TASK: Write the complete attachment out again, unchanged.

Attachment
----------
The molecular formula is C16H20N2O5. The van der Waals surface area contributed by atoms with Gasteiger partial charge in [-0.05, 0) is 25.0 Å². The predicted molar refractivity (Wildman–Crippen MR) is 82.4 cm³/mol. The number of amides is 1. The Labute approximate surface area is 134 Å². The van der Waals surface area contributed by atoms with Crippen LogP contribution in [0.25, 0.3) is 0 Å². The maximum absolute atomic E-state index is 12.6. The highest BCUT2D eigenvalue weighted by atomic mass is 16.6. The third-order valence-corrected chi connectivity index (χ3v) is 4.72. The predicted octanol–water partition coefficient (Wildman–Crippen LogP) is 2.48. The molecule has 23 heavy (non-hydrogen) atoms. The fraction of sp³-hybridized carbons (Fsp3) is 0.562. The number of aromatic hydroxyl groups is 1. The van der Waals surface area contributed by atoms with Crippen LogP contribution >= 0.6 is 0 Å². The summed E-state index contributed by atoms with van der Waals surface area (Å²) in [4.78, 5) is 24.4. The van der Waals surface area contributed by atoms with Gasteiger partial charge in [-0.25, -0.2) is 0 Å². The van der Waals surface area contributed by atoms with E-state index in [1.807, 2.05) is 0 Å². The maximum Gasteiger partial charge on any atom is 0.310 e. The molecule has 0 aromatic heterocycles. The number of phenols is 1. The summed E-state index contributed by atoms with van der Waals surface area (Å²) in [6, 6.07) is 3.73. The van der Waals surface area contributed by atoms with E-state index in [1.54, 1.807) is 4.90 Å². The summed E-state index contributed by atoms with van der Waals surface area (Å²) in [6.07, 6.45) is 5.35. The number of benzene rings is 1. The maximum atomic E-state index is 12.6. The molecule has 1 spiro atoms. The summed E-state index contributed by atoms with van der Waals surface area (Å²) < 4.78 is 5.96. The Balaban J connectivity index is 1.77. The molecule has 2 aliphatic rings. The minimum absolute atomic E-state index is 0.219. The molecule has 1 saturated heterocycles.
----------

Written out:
The molecular formula is C16H20N2O5. The van der Waals surface area contributed by atoms with Gasteiger partial charge in [-0.05, 0) is 25.0 Å². The predicted molar refractivity (Wildman–Crippen MR) is 82.4 cm³/mol. The number of amides is 1. The Labute approximate surface area is 134 Å². The van der Waals surface area contributed by atoms with Crippen LogP contribution in [0.25, 0.3) is 0 Å². The maximum absolute atomic E-state index is 12.6. The highest BCUT2D eigenvalue weighted by atomic mass is 16.6. The third-order valence-corrected chi connectivity index (χ3v) is 4.72. The predicted octanol–water partition coefficient (Wildman–Crippen LogP) is 2.48. The molecule has 23 heavy (non-hydrogen) atoms. The fraction of sp³-hybridized carbons (Fsp3) is 0.562. The number of aromatic hydroxyl groups is 1. The van der Waals surface area contributed by atoms with Crippen LogP contribution >= 0.6 is 0 Å². The summed E-state index contributed by atoms with van der Waals surface area (Å²) in [4.78, 5) is 24.4. The van der Waals surface area contributed by atoms with Gasteiger partial charge in [-0.25, -0.2) is 0 Å². The van der Waals surface area contributed by atoms with E-state index in [1.807, 2.05) is 0 Å². The maximum Gasteiger partial charge on any atom is 0.310 e. The molecule has 0 aromatic heterocycles. The number of phenols is 1. The summed E-state index contributed by atoms with van der Waals surface area (Å²) in [6, 6.07) is 3.73. The van der Waals surface area contributed by atoms with E-state index in [1.54, 1.807) is 4.90 Å². The summed E-state index contributed by atoms with van der Waals surface area (Å²) in [6.07, 6.45) is 5.35. The number of benzene rings is 1. The maximum atomic E-state index is 12.6. The molecule has 1 spiro atoms. The summed E-state index contributed by atoms with van der Waals surface area (Å²) < 4.78 is 5.96. The Balaban J connectivity index is 1.77. The molecule has 2 aliphatic rings. The minimum absolute atomic E-state index is 0.219. The molecule has 1 saturated heterocycles.